Israel took Palestine away from the Arabs after the Arabs lived there for a thousand years…Israel, like South Africa, is an apartheid state.
It is now almost fifty years later. Kairos Southern Africa argued that South Africans face yet another Kairos moment:
As South Africans, we should understand the urgency and the importance of Palestine’s appeal in the light of our own history. During the darkest hours of South African apartheid, an ecumenical group of South African theologians called the deepening crisis a Kairos moment of truth. They highlighted the danger of using literal, fundamentalist Biblical interpretations to rationalise theologies of oppression and state power.
Such a Kairos moment, one which is decisive in history, may pass us by if we do not act timeously. We are now faced by yet another form of apartheid, this time by Israel. […]
Different political parties attended the proceedings and the African Christian Democratic Party (ACDP) was the only party to distance itself from the Declaration. They voted against it, and so did three members of the public.
This conference was a first of its kind in Parliament. We look forward to the Parliamentary Plan of Action taking the solidarity campaign forward towards a peaceful resolution of the challenges facing the three nations.
Here is the full list of resolutions with regard to Palestine – with the points in no particular order:
Legal obligation under the Rome Statute to set up the special court to deal with war crimes: To expeditiously deal with the Gaza Docket and deal with South Africans serving in the IDF.
HSRC report that found Israeli guilty of Apartheid should be adopted by parliament and government and must be referred to international bodies including ICC, UN and AU.
Legal obligation to stop financial transactions with Israeli settlement companies, banks and companies involved in the settlements.
On the global arena to lobby for the financial and other support of the Palestinians for socio-economic development after the end of the occupation.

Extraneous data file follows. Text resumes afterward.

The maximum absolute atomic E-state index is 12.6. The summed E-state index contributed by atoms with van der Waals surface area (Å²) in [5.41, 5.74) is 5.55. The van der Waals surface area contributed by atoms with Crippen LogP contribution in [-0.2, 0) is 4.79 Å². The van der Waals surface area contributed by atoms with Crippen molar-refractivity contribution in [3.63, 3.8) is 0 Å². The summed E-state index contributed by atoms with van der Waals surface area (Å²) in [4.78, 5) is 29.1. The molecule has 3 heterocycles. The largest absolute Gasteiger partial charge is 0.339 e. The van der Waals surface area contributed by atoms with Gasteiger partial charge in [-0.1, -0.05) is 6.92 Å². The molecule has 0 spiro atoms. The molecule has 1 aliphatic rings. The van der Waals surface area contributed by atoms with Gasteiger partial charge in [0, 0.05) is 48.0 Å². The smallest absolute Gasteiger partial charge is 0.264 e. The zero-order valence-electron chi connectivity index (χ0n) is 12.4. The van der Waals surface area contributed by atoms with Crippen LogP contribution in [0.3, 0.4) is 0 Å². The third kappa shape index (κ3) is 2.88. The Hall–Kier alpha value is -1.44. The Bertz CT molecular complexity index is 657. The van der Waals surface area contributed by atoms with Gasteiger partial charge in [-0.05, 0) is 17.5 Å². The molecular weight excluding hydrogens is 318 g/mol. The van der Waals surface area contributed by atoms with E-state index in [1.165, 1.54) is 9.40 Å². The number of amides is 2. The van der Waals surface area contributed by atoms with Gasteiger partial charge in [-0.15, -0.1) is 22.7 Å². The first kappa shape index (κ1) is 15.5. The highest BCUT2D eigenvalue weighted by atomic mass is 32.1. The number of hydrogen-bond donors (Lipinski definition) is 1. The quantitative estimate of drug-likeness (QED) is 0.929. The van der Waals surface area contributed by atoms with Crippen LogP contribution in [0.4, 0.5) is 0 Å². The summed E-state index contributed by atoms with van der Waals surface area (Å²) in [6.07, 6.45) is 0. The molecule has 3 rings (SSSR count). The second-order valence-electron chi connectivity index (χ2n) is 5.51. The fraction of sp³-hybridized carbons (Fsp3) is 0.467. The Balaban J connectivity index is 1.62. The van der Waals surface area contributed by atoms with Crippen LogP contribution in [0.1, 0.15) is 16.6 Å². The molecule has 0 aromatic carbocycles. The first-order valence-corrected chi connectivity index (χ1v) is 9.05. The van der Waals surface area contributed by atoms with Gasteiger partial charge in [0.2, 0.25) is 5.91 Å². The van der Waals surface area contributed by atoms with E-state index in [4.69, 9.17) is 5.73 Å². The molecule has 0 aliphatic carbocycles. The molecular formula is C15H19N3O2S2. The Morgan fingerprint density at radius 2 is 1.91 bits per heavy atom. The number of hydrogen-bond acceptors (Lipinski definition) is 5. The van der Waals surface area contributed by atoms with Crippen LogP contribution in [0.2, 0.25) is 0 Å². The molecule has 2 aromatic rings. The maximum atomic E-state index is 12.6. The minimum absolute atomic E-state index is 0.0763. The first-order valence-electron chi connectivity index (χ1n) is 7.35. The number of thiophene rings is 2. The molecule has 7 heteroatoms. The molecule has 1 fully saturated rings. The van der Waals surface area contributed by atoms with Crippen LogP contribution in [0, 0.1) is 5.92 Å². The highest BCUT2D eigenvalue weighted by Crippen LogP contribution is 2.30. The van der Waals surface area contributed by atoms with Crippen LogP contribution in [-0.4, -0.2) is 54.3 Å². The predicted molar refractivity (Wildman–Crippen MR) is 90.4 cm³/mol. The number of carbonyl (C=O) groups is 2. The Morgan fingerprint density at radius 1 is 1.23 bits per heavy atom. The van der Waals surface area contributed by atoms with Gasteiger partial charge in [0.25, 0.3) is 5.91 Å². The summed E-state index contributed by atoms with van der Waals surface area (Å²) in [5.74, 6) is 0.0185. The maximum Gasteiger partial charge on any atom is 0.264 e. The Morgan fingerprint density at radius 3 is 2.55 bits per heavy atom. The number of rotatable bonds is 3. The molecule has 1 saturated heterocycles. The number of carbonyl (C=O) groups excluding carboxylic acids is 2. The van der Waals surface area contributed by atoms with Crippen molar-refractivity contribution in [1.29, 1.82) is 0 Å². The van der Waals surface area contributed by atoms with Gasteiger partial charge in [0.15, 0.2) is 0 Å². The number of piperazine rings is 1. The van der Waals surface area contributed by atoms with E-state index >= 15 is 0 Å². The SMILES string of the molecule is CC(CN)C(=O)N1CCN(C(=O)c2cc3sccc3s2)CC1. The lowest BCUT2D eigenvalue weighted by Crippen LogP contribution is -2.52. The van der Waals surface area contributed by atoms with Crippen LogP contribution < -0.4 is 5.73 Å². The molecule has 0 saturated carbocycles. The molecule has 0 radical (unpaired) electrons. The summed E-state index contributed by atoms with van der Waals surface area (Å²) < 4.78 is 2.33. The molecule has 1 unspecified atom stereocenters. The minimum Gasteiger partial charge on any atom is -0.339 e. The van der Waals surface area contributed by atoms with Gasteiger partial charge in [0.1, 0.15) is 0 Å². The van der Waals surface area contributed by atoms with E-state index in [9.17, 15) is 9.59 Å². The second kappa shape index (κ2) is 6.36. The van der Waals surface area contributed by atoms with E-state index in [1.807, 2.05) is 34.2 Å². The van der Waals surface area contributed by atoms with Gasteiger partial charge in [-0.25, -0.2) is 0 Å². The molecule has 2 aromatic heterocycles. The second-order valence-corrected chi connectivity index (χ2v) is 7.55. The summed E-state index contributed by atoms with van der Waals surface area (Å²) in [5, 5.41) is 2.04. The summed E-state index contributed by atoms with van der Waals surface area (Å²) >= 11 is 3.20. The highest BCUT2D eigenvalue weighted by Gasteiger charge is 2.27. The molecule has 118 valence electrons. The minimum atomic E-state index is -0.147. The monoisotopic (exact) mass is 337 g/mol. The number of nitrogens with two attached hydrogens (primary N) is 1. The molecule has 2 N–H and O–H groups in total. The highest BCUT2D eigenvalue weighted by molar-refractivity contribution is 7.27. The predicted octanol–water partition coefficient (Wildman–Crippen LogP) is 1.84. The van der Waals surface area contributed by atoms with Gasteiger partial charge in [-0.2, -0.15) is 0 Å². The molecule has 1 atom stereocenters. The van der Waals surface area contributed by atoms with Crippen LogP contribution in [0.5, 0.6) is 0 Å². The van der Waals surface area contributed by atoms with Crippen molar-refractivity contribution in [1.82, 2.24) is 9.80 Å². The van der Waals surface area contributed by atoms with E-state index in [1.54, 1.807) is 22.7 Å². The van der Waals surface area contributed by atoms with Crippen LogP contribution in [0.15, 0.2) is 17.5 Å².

Supporting Palestinian students, as a concrete act of solidarity.
Entrance into South Africa for Palestinians must be made easier.
Health system must be supported beyond people capacity – also infrastructure in Gaza, West Bank and refugee camps.
Support the Robben Island Declaration for the freedom of Marwan Barghouti and all Palestinian Political prisoners.
Support the Palestinian-led call for boycott, divestment and sanctions issued by the majority of Palestinians. Complete military, financial and political sanctions against Israel until it complies with all applicable UN resolutions and international law and ends its occupation.
Our government to table the above two at both the AU and UN.
All South African political parties to clearly communicate their stance on the plight of the Palestinian people and to make it timeously known in the build-up to 2014 elections.
Witness and solidarity visits should be encouraged, for example the World Council of Churches EAPPI programme.
South Africa should build and strengthen an international diplomatic block in solidarity with the Palestinian people.
For South Africa to campaign for Israel to be suspended from the SWIFT network.
Palestinian reconciliation efforts must be encouraged and supported.
There is much to do.